How to zero out a logfiles

Ladner, Eric (Eric.Ladner) Eric.Ladner at
Tue May 25 05:25:34 EDT 2004

How about:

sudo cp /dev/null /var/adm/logfile

That avoids the whole problem with shell redirection and all.  The
problem with 'sudo echo > /var/adm/logfile' is the way that it gets
executed in the shell.  It really gets executed like this:

[ Sudo echo  (echo runs with root privleges, whoopie) ] then YOUR shell
tries to output that to the file /var/adm/logfile.  Since YOU can't
write the file, it gives you the permission denied message.


-----Original Message-----
From: sudo-users-bounces at [mailto:sudo-users-bounces at] On
Behalf Of Stephen Carville
Sent: Wednesday, March 31, 2004 7:53 PM
To: Sudo Users
Subject: Re: How to zero out a logfiles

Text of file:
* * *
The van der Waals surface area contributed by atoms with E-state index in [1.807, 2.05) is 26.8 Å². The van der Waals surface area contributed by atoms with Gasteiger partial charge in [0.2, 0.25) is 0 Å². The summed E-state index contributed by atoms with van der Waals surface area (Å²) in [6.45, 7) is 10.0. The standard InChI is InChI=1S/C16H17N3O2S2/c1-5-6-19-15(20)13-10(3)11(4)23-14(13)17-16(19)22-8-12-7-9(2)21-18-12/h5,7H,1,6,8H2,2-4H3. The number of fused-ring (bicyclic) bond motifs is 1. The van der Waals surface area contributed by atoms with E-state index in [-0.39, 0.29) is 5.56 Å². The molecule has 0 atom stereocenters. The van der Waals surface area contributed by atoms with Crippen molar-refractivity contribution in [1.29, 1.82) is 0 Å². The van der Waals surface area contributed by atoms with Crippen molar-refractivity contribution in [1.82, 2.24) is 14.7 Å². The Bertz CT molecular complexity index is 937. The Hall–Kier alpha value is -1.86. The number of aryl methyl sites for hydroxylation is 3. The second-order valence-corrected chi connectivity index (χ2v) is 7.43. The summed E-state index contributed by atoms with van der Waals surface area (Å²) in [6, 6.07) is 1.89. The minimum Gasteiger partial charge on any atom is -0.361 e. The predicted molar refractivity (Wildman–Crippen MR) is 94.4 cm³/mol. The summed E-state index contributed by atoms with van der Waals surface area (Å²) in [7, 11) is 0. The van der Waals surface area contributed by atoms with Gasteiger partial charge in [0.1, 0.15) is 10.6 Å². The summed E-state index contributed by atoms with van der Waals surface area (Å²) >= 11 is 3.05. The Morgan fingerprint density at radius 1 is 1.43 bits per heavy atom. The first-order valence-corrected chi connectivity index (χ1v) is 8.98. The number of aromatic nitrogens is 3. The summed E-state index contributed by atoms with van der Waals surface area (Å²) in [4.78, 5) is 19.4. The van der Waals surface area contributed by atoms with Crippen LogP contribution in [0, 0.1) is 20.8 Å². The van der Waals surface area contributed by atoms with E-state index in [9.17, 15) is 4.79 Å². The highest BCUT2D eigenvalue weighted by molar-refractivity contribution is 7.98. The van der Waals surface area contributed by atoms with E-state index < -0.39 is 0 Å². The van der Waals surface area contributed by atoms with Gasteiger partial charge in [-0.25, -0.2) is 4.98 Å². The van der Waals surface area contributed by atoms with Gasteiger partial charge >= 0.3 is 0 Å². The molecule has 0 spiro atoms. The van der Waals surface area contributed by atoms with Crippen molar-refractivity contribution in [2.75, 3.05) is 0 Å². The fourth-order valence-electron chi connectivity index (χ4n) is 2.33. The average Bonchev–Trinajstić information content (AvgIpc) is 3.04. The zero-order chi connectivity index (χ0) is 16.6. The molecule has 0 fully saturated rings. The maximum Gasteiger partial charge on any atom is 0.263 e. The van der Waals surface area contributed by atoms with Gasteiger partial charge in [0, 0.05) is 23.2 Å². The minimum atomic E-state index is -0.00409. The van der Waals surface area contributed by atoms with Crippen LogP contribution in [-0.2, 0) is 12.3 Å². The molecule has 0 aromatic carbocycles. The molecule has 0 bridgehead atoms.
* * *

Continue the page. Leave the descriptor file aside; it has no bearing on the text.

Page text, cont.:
On Wednesday March 31 2004 01:16 pm, Jim Horwath wrote:
> Hi all,
> I have been using sudo for a few months and I'm still learning the 
> ropes.  I need to zero a logfile with sudo, but I can't get the '>' 
> syntax just right.  I tried to search the archives but didn't find any

> hints.  I can't be the first (or last) person who wants to do this.
> For example:
> sudo echo > /var/adm/logfile
> or something similiar

The only way I know how is:

echo | sudo tee /var/log/admfile

Stephen Carville
UNIX and Network Administrator
stephen at
If you have been voting for politicians who promise to give you goodies
someone else's expense, then you have no right to complain when they
your money and give it to someone else, including themselves.
      --Thomas Sowell (1992)
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